Impossible to make the difference between the singular You and the plurial one since it doesn't exist in English, Duolinguo should mention it in the question in order to avoid to be confused...

I'm French but for some reason my Duolinguo is in English and I can't put it in French... Is it somehow possible to change the language?


I haven't had any issue with them not accepting singular or plural you in a while. If you do get marked incorrect when you shouldn't have, then just report it with the flag ("my answer should be accepted"). They do use 'you all' sometimes when they specifically want the plural.

Currently, to my knowledge, Latin is only offered in English.


quis -> who?

ubi -> where?


Shouldn't the verb be habitasne because it is a question?


No, the -ne ending is added when it is a yes or no question (expects a yes or no response). Other question words are used, like ubi, when a simple yes or no is not the desired answer. Ubi itself as a question word expects a response that specifies a location and doesn't need anything else to say 'this is a question'.


How do you know whether to use "ubi" or "quo" for "where?"


If there is movement towards the 'where', use quo : 'Where are you going?' -> Quo is?

If it is a question of a location where something occurs, no movement to or from, use ubi.


This is out of curiosity, my answer was marked correct. Yet, the true answer was "Ubi habitatis" instead of "Ubi vos habitatis", to me comming from a background studying both french and reviewing spanish seems right. But in Latin, Im wholly lost. Does anyone know why the 'vos' part should be dropped?


It is not that it should be dropped, but rather that it is more emphatic to use the pronoun.

Latin is a 'pro drop' language since the verb's ending already tells us enough information that we do not need the pronoun. Adding the pronoun provides emphasis on who the subject is, since it repeats what the verb already tells us.


I put ubi habitasne and it was marked wrong. How do I know when to use -ne or -is?


Ubi is a question word that expects an answer in the form of a location.

The -ne enclitic is added to the end of a word when the question is expecting a 'yes' or 'no' answer and makes the clause a question just like a question word does.

Not sure what you mean by -is here.

Having both ubi and -ne is not correct.


How do you know what ending for to live such as habito vs habitatis? I need some explanation. Thank you!


The ending is based on who the subject of the sentence is.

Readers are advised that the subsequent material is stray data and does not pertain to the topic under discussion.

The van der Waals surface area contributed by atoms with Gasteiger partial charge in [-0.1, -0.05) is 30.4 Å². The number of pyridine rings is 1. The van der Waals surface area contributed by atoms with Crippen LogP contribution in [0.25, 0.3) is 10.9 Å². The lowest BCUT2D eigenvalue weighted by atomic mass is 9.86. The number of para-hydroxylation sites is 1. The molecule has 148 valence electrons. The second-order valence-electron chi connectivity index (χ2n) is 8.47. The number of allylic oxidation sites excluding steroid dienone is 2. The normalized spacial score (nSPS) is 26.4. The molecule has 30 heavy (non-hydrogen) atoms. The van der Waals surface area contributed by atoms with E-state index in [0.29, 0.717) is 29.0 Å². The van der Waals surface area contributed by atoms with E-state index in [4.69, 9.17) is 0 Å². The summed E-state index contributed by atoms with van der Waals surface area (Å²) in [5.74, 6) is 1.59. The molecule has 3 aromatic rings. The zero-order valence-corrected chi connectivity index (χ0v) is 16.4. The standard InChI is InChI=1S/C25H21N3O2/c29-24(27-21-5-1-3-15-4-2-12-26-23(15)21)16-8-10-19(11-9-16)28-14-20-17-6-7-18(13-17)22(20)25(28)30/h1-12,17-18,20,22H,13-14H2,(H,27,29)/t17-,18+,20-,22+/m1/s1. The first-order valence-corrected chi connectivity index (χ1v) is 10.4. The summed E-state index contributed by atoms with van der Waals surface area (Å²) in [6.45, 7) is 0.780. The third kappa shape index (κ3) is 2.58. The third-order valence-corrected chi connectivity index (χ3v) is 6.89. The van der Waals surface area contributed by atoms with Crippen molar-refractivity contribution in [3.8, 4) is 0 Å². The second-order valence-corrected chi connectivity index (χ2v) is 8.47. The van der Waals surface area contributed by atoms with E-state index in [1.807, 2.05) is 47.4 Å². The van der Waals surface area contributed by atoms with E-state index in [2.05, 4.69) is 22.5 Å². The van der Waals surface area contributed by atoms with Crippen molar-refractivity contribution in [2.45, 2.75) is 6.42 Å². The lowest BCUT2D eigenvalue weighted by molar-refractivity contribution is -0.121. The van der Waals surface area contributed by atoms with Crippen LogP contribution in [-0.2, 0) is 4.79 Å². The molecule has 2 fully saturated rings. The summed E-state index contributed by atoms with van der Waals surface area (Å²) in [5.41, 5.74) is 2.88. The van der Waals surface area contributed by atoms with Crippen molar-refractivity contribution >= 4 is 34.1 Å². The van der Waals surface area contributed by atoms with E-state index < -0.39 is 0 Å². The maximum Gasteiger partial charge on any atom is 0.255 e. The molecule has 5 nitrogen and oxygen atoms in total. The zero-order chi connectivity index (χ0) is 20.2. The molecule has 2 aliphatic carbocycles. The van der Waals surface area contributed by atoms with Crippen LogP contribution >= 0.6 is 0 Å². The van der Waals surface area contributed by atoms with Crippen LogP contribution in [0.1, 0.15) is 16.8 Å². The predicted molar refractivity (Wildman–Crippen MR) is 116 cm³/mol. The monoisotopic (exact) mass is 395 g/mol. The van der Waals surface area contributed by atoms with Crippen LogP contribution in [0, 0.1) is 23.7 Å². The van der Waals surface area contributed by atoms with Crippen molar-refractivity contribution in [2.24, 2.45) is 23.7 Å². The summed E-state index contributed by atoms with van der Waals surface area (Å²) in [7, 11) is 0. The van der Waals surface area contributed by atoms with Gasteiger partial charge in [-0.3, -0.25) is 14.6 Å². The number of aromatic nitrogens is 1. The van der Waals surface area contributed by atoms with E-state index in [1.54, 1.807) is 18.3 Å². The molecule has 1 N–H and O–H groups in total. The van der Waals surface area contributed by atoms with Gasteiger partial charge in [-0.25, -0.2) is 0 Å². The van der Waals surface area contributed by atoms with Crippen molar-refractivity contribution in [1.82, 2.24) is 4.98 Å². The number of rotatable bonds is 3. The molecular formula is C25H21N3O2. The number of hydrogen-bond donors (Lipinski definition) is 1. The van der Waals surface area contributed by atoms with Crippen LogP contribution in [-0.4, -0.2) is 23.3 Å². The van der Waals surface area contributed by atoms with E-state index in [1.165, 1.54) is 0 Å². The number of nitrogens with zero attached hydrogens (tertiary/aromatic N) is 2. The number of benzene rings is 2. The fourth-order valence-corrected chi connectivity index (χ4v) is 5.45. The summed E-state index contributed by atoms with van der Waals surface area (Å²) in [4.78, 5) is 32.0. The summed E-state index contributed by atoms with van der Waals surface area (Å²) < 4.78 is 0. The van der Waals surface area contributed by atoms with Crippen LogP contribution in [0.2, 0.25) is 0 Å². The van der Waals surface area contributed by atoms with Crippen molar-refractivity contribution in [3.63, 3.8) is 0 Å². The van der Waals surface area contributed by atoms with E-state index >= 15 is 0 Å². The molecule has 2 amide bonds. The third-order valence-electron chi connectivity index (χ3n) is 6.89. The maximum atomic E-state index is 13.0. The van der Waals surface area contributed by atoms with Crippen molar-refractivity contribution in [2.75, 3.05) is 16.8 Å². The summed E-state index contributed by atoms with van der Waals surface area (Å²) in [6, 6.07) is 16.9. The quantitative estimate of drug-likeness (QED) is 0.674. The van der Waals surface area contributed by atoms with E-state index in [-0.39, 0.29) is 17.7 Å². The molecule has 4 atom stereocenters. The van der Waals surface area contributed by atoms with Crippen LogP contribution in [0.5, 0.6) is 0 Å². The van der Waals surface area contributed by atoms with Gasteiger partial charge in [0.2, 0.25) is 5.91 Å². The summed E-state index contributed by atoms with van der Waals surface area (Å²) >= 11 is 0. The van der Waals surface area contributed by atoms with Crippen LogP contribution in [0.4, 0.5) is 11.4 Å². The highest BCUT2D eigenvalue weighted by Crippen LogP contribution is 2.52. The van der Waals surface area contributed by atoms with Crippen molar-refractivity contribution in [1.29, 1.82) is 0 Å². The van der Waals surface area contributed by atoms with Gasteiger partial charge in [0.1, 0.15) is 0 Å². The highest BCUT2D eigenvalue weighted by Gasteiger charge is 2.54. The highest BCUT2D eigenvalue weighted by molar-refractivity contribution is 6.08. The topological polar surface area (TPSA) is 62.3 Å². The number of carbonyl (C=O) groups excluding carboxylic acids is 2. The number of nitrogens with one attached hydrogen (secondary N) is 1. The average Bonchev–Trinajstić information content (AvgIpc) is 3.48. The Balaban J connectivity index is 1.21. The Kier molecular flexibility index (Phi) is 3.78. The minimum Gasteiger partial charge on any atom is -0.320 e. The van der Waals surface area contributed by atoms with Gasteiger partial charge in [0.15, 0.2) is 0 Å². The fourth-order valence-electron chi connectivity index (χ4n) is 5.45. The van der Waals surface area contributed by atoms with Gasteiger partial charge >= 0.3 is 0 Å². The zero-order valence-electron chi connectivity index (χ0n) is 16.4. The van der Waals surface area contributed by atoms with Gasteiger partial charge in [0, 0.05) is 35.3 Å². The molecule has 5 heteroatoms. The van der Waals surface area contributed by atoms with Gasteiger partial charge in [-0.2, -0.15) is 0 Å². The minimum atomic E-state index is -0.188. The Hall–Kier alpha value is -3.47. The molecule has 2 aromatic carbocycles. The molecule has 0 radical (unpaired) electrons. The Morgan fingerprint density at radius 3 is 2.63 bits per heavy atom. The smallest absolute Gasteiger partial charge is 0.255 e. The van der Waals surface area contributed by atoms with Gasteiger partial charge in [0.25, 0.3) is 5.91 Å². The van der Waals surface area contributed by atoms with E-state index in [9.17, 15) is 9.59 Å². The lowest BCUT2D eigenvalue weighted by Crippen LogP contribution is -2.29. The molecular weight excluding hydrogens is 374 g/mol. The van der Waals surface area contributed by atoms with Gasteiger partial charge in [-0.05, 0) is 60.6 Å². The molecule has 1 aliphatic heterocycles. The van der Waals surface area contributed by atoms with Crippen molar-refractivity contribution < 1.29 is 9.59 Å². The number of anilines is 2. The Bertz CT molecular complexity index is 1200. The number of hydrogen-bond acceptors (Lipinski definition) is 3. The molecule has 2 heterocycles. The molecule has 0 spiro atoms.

Am I the subject? -> habito (I live)

Are you (one person) the subject? -> habitas (you live)

Is he/she/it the subject? -> habitat (he/she/it lives)

Are we the subject? -> habitamus (we live)

Are you (multiple people) the subject? -> habitatis (you live)

Are they the subject? -> habitant (they live)


Could one say: Ubi habitasne?


No, -ne is only used for questions that expect 'yes' or 'no' answers.

Ubi expects a location as an answer not a 'yes' or 'no'.


What is wrong with habitasne here?


-ne is only used for questions that expect 'yes' or 'no' answers, not a location.

Ubi expects a location as an answer, not a 'yes' or 'no'.


"Ubi habitasne?" is wrong, why?


It's been answered just above your comment :) Quoting directly from Moopish:

-ne is only used for questions that expect 'yes' or 'no' answers, not a location.

Ubi expects a location as an answer, not a 'yes' or 'no'.

So if you want to use "habitasne", then it'd mean something like "do you live in XXX" (expecting yes/no).


I still don't quite get it. "Habitatis" is "y'all live", "habitas" is "just you live", but what about "habito", or "habitant"? "Habitastne"?


Habito is "I live"

Habitant is "They live"

Adding '-ne' to the end of a word makes the sentence question that expects a yes or no answer. Habitasne Romae? -> "Do you live in Rome?" vs Habitas Romae. -> "You live in Rome."


Habitas ubi should be accepted, no?


No, the question word always goes at the beginning of the sentence.


So, habitas is singular, Habitatis is plural.


Yes, habitas when 'you' is one person. Habitatis when 'you' is more than one person.

Learn Latin in just 5 minutes a day. For free.